The Word

As I drove home from work Wednesday multiple thoughts flew across my mind. I thought about God’s Word; the book of Romans; an article I read earlier that day on Louie Giglio & the presidential inauguration; the church & Christianity, in general; and lastly, I thought about Paul. (Yes, I know it’s a lot to think about…this is what happens when I let myself think, smh. Sometimes it gets overwhelming and I have to ask God to just give me a break and quiet my mind.)

Regarding God’s Word, I thought about how blessed we are to have it! Imagine trying to live life without any sort of direction or guidance. (I know many people try to do it, but frankly it’s impossible and leaves one with a meaningless, purposeless, lawless, and selfish existence!) I thought about all our brothers and sisters in Christ, around the world, that are without Bibles, and how they will do anything to just have a few verses or lines of Scripture, even risking their lives to obtain it. And I thought about how we often take God’s word for granted. We are so blessed in America to have the freedom to read God’s Word, but how many of us choose not to!? Then we wonder why we feel so lost and unsure of our beliefs…Love Story Bible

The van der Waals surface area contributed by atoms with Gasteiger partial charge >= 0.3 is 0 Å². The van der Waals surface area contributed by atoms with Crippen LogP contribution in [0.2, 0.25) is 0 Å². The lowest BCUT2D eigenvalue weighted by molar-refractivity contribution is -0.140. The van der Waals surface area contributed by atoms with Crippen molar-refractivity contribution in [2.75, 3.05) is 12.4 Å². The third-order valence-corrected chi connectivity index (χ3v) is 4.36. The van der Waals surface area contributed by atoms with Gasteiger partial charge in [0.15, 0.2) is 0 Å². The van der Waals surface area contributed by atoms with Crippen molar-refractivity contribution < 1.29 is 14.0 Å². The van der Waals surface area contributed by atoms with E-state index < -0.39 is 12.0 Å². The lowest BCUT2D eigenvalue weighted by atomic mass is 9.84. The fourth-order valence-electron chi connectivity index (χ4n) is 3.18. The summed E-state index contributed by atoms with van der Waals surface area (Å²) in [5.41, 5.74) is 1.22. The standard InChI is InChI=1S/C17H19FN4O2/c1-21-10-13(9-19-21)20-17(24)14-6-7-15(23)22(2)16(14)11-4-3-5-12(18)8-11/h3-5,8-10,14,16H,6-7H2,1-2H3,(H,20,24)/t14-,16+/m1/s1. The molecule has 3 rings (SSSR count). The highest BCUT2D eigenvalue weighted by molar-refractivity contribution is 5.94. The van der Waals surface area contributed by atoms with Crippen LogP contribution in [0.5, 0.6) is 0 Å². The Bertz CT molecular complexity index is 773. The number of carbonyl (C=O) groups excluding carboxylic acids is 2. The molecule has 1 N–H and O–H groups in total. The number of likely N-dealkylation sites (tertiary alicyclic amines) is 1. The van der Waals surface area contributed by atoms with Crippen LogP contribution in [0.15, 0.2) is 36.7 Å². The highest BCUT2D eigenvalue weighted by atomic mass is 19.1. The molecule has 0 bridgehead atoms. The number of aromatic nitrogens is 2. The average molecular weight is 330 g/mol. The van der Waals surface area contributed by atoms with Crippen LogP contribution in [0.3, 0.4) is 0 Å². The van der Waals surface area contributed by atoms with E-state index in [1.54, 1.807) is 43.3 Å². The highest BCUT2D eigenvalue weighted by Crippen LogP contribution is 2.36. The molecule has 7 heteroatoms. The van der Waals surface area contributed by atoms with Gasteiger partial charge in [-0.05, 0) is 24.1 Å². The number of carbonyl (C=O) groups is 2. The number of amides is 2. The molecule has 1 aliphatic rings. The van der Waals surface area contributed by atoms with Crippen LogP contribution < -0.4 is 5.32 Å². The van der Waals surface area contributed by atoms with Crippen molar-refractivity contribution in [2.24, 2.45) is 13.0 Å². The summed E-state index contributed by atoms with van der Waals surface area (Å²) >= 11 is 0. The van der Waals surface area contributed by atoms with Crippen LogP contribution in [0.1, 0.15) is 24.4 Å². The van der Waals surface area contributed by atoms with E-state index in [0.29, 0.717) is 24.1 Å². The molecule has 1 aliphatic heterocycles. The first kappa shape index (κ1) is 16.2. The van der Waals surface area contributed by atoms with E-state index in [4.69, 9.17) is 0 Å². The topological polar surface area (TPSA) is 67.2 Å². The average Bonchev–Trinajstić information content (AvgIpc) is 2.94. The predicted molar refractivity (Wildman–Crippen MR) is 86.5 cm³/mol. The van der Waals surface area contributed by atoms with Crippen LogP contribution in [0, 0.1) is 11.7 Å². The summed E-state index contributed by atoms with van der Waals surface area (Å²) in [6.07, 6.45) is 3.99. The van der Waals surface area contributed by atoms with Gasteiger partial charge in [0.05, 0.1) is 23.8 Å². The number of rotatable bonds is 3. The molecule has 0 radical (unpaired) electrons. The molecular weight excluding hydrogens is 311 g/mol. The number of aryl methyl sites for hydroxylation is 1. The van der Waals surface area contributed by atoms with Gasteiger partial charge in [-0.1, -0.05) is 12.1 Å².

Regarding the book of Romans, I thought about how chock full of information it is! As I study it, questions arise—which I jot down until I get the opportunity to ask someone (preferably a pastor) about them—and I find myself intrigued, amazed, grateful, and passionate about every verse and chapter. The book describes the purpose of the Law, our need for a Savior, the love God has for us (as revealed in the fact that Jesus came to earth in the form of a man to reconcile us to God), and how even though we (Christians) now fall under grace and not the law, we’re still expected to uphold the law and live our new lives—as our old lives passed away with the death of Christ on the cross and our new lives arose with His resurrection (Romans 6:6-7)—glorifying God in everything we do and say. And, I’m only finishing up chapter 8!!